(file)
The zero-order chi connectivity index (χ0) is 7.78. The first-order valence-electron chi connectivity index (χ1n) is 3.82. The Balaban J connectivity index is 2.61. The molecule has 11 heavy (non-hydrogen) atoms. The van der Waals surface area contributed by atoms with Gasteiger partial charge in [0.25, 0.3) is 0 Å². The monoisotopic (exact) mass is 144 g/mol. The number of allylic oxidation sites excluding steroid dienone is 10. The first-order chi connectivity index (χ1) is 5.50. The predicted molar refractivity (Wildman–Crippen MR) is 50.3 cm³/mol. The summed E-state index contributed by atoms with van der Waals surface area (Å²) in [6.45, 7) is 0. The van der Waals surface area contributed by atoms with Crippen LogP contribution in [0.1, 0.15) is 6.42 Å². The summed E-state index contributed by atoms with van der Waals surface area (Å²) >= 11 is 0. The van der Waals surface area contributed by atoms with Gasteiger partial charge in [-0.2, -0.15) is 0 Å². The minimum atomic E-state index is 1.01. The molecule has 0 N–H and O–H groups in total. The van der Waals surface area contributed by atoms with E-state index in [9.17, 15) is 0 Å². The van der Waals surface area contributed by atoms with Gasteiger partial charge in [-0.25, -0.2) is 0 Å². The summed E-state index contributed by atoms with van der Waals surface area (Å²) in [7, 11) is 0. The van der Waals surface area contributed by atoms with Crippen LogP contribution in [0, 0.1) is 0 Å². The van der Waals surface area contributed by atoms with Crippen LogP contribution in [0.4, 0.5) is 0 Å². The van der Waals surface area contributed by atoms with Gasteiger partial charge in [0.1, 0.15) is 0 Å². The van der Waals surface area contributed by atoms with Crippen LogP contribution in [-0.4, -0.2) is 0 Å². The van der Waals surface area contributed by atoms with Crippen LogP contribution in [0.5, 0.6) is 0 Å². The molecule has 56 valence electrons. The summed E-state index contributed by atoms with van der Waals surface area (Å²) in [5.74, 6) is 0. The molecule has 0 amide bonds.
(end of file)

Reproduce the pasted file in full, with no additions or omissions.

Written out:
The zero-order chi connectivity index (χ0) is 7.78. The first-order valence-electron chi connectivity index (χ1n) is 3.82. The Balaban J connectivity index is 2.61. The molecule has 11 heavy (non-hydrogen) atoms. The van der Waals surface area contributed by atoms with Gasteiger partial charge in [0.25, 0.3) is 0 Å². The monoisotopic (exact) mass is 144 g/mol. The number of allylic oxidation sites excluding steroid dienone is 10. The first-order chi connectivity index (χ1) is 5.50. The predicted molar refractivity (Wildman–Crippen MR) is 50.3 cm³/mol. The summed E-state index contributed by atoms with van der Waals surface area (Å²) in [6.45, 7) is 0. The van der Waals surface area contributed by atoms with Crippen LogP contribution in [0.1, 0.15) is 6.42 Å². The summed E-state index contributed by atoms with van der Waals surface area (Å²) >= 11 is 0. The van der Waals surface area contributed by atoms with Gasteiger partial charge in [-0.2, -0.15) is 0 Å². The minimum atomic E-state index is 1.01. The molecule has 0 N–H and O–H groups in total. The van der Waals surface area contributed by atoms with E-state index in [9.17, 15) is 0 Å². The van der Waals surface area contributed by atoms with Gasteiger partial charge in [-0.25, -0.2) is 0 Å². The summed E-state index contributed by atoms with van der Waals surface area (Å²) in [7, 11) is 0. The van der Waals surface area contributed by atoms with Crippen LogP contribution in [0, 0.1) is 0 Å². The van der Waals surface area contributed by atoms with Crippen LogP contribution in [0.4, 0.5) is 0 Å². The van der Waals surface area contributed by atoms with Gasteiger partial charge in [0.1, 0.15) is 0 Å². The van der Waals surface area contributed by atoms with Crippen LogP contribution in [-0.4, -0.2) is 0 Å². The van der Waals surface area contributed by atoms with Crippen LogP contribution in [0.5, 0.6) is 0 Å². The molecule has 56 valence electrons. The summed E-state index contributed by atoms with van der Waals surface area (Å²) in [5.74, 6) is 0. The molecule has 0 amide bonds.